Local population plays a key role in assessing ecosystem services at the Ramsar Site ‘Complejo Llanganati’, Ecuador

By Isadora Angarita, Fri, 05/04/2013 - 17:05
An important achievement in the process of assessing ecosystem services in Llanganates was the involvement of local people, the direct beneficiaries and users of ecosystem goods and services within the region. With the participation of local stakeholders, information was obtained rapidly, economically and in a participative manner, creating local capacity, and producing concrete and robust results, in agreement with local reality. Llanganates is the first site in the continental Americas, and the first among high Andean wetlands, where this toolkit has been implemented. The toolkit, designed by BirdLife International and others, to assess and monitor ecosystem services, is strongly grounded in the participation of the direct users of the ecosystems goods and services. IBA Llanganates The Important Bird Area (IBA), Parque Nacional Llanganates (EC056), including the Ramsar Site ‘Complejo de Humedales Llanganati’, is one of the most important high Andean wetlands of Ecuador, providing water and other ecosystem services to a population of approximately 20,000 people. At present, the site faces multiple threats, as documented in the National Park’s management plan (currently under review) and the draft Ramsar Site Action Plan. Both these documents define the main areas of work for the management of the area. Aves y Conservación (BirdLife in Ecuador) seeks to improve the conservation status of the high Andean wetlands at Llanganates by strengthening capacity for environmental management among the local population through the implementation of activities within the Park’s Management Plan, and by supporting the preparation of the Ramsar site Action Plan. These activities have been funded by the Aage V. Jensen Charity Foundation and the U.S. Fish and Wildlife Service Neotropical Migratory Bird Conservation Act. People and ecosystem services in Llanganates Assessment of ecosystem services was implemented in two stages; the first stage set priorities among ecosystem services according to local requirements and regional impacts, the second involved gathering information on these services in the field. This type of assessment has powerful advantages over other similar exercises, given the strength of the involvement of the local population. Specifically in Llanganates, the IBA’s Local Conservation Group played a leading role in the following aspects of the process: Identification of threats in the area – The following threats were identified: agriculture and livestock within the protected area, electricity production and mining, illegal hunting and deforestation, forest fires, trout (invasive species), road construction and lack of control and vigilance on the part of Environment Ministry personnel in the area. Providing opportunities for building consensus between the community and other local stakeholders - The local population was able to converse with the local authorities in a friendly manner, and experience at first hand the environmental problems in the region. Participative priority setting of ecosystem services - Local stakeholders decided which ecosystem services were necessary for community development in the area, thus prioritising the following services: water (for drinking water, irrigation and hydroelectricity generation), tourism, paramo grasslands as fodder for livestock and for carbon storage.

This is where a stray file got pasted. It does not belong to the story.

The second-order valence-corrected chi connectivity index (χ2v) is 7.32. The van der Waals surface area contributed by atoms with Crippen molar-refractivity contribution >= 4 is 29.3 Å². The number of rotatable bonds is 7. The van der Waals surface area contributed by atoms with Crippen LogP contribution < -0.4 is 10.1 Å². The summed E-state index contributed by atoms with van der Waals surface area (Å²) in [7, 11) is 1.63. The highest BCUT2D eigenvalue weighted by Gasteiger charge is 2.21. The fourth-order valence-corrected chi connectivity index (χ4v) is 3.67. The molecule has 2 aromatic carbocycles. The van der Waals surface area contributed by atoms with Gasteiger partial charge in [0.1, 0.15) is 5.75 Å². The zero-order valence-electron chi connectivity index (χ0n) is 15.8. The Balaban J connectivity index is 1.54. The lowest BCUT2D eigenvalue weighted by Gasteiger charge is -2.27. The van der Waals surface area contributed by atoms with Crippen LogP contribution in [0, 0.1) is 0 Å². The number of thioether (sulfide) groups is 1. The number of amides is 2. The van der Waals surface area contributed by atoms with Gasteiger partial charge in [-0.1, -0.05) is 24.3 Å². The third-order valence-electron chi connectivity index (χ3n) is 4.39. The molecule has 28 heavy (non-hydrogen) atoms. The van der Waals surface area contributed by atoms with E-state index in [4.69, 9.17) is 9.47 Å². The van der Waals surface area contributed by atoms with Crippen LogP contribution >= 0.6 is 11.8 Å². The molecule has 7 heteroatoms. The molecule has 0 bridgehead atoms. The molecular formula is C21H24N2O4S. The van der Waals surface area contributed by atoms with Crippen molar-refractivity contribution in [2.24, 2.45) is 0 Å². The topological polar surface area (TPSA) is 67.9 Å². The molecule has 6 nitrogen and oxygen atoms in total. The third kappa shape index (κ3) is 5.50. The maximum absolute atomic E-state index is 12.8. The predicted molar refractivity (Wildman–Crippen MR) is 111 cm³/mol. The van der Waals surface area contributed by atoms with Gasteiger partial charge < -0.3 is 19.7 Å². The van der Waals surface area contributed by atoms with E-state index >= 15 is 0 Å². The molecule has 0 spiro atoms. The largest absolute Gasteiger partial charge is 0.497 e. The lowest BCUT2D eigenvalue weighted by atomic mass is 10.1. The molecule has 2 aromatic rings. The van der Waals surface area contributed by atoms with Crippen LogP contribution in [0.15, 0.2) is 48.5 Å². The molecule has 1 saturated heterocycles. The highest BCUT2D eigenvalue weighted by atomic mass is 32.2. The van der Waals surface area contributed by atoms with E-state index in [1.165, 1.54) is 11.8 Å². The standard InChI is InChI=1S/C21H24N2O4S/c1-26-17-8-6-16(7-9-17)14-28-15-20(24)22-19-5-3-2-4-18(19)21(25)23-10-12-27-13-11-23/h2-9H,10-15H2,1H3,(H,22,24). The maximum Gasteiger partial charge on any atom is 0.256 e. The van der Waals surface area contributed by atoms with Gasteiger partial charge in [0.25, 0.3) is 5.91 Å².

Project Team during the assessment of ecosystem services in Llanganates National Park, Ecuador. © Aves y Conservación Project Team during the assessment of ecosystem services in Llanganates
National Park, Ecuador. © Aves y Conservación

Involvement of the Local Conservation Group in field work - the support group played a leading role in gathering information on local uses and costs of the ecosystem services among the local communities. The experience created awareness of ecosystem services among local inhabitants and strengthened the Local Conservation Group’s capacity to replicate the experience in other wetlands and IBAs of Ecuador. Finally, the experience facilitated the active participation of the local population in general, including local and regional government, empowering them in the management of natural resources in the Protected Area and its buffer zones. Aves y Conservación is currently working with the BirdLife Secretariat to further analyse the results and develop specific adaptations of the toolkit methodologies for use in paramos and high Andean wetlands. This information will be distributed shortly. Based on this experience, Aves y Conservación recommends applying this tool for assessing ecosystem services in other places and ecosystems and is willing to share its experience with other organizations if requested. More information on the project: Adrian Soria: asoria@avesconservacion.org   Llanganates Project Coordinator, Aves y Conservación

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